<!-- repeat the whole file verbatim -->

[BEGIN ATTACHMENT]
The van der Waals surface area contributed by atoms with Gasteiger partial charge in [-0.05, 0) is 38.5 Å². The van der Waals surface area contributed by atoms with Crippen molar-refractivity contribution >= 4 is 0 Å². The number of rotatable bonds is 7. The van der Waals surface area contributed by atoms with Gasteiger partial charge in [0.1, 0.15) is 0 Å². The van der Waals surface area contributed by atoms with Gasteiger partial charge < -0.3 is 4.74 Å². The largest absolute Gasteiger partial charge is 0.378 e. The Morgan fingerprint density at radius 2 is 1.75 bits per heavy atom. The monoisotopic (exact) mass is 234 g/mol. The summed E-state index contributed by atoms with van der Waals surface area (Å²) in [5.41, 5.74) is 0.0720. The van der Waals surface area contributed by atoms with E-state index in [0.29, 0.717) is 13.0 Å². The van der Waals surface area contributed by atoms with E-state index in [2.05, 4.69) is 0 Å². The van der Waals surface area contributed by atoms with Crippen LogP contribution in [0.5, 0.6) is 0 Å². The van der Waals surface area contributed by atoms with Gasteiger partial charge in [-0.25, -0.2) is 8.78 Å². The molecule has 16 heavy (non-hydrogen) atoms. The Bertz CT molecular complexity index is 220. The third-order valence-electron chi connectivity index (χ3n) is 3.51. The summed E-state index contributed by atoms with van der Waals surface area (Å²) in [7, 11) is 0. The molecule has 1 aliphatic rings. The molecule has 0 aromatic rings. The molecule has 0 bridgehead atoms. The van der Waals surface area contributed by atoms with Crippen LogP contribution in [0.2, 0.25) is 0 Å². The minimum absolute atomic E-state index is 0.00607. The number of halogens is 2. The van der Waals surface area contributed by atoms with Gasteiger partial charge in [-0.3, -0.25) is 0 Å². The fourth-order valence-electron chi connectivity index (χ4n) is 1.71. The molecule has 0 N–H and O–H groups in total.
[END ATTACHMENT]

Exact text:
The van der Waals surface area contributed by atoms with Gasteiger partial charge in [-0.05, 0) is 38.5 Å². The van der Waals surface area contributed by atoms with Crippen molar-refractivity contribution >= 4 is 0 Å². The number of rotatable bonds is 7. The van der Waals surface area contributed by atoms with Gasteiger partial charge in [0.1, 0.15) is 0 Å². The van der Waals surface area contributed by atoms with Gasteiger partial charge < -0.3 is 4.74 Å². The largest absolute Gasteiger partial charge is 0.378 e. The Morgan fingerprint density at radius 2 is 1.75 bits per heavy atom. The monoisotopic (exact) mass is 234 g/mol. The summed E-state index contributed by atoms with van der Waals surface area (Å²) in [5.41, 5.74) is 0.0720. The van der Waals surface area contributed by atoms with E-state index in [0.29, 0.717) is 13.0 Å². The van der Waals surface area contributed by atoms with E-state index in [2.05, 4.69) is 0 Å². The van der Waals surface area contributed by atoms with Crippen LogP contribution in [0.5, 0.6) is 0 Å². The van der Waals surface area contributed by atoms with Gasteiger partial charge in [-0.25, -0.2) is 8.78 Å². The molecule has 16 heavy (non-hydrogen) atoms. The Bertz CT molecular complexity index is 220. The third-order valence-electron chi connectivity index (χ3n) is 3.51. The summed E-state index contributed by atoms with van der Waals surface area (Å²) in [7, 11) is 0. The molecule has 1 aliphatic rings. The molecule has 0 aromatic rings. The molecule has 0 bridgehead atoms. The van der Waals surface area contributed by atoms with Crippen LogP contribution in [0.2, 0.25) is 0 Å². The minimum absolute atomic E-state index is 0.00607. The number of halogens is 2. The van der Waals surface area contributed by atoms with Gasteiger partial charge in [-0.3, -0.25) is 0 Å². The fourth-order valence-electron chi connectivity index (χ4n) is 1.71. The molecule has 0 N–H and O–H groups in total.